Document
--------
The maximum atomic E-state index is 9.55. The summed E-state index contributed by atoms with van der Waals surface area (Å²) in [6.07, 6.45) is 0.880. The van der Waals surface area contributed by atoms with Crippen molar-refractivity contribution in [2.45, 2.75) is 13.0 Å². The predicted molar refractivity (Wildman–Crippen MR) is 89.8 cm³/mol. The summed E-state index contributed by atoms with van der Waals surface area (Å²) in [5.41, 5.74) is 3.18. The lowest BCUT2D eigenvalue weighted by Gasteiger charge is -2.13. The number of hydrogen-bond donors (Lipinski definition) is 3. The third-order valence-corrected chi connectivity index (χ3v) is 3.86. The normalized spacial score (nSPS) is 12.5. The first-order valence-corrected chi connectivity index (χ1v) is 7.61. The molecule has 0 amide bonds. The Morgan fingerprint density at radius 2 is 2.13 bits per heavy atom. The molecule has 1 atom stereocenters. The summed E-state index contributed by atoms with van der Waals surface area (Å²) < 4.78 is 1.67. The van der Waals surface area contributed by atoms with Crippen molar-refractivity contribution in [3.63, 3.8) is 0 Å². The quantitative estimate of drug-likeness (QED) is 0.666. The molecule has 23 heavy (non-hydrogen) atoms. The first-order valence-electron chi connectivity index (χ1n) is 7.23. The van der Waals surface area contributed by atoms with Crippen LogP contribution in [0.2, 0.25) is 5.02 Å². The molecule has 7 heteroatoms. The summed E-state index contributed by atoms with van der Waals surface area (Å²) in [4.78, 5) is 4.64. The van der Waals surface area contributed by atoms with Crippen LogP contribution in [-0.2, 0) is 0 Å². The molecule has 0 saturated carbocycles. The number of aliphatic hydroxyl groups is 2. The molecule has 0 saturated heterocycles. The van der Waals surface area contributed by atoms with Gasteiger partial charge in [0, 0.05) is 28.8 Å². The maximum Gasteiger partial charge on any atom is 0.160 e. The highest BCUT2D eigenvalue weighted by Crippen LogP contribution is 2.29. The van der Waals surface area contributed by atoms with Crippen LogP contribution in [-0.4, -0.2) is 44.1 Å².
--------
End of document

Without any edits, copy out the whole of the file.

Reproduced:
The maximum atomic E-state index is 9.55. The summed E-state index contributed by atoms with van der Waals surface area (Å²) in [6.07, 6.45) is 0.880. The van der Waals surface area contributed by atoms with Crippen molar-refractivity contribution in [2.45, 2.75) is 13.0 Å². The predicted molar refractivity (Wildman–Crippen MR) is 89.8 cm³/mol. The summed E-state index contributed by atoms with van der Waals surface area (Å²) in [5.41, 5.74) is 3.18. The lowest BCUT2D eigenvalue weighted by Gasteiger charge is -2.13. The number of hydrogen-bond donors (Lipinski definition) is 3. The third-order valence-corrected chi connectivity index (χ3v) is 3.86. The normalized spacial score (nSPS) is 12.5. The first-order valence-corrected chi connectivity index (χ1v) is 7.61. The molecule has 0 amide bonds. The Morgan fingerprint density at radius 2 is 2.13 bits per heavy atom. The molecule has 1 atom stereocenters. The summed E-state index contributed by atoms with van der Waals surface area (Å²) < 4.78 is 1.67. The van der Waals surface area contributed by atoms with Crippen molar-refractivity contribution in [3.63, 3.8) is 0 Å². The quantitative estimate of drug-likeness (QED) is 0.666. The molecule has 23 heavy (non-hydrogen) atoms. The first-order valence-electron chi connectivity index (χ1n) is 7.23. The van der Waals surface area contributed by atoms with Crippen LogP contribution in [0.2, 0.25) is 5.02 Å². The molecule has 7 heteroatoms. The summed E-state index contributed by atoms with van der Waals surface area (Å²) in [4.78, 5) is 4.64. The van der Waals surface area contributed by atoms with Crippen LogP contribution in [-0.2, 0) is 0 Å². The molecule has 0 saturated carbocycles. The number of aliphatic hydroxyl groups is 2. The molecule has 0 saturated heterocycles. The van der Waals surface area contributed by atoms with Gasteiger partial charge in [0, 0.05) is 28.8 Å². The maximum Gasteiger partial charge on any atom is 0.160 e. The highest BCUT2D eigenvalue weighted by Crippen LogP contribution is 2.29. The van der Waals surface area contributed by atoms with Crippen LogP contribution in [-0.4, -0.2) is 44.1 Å².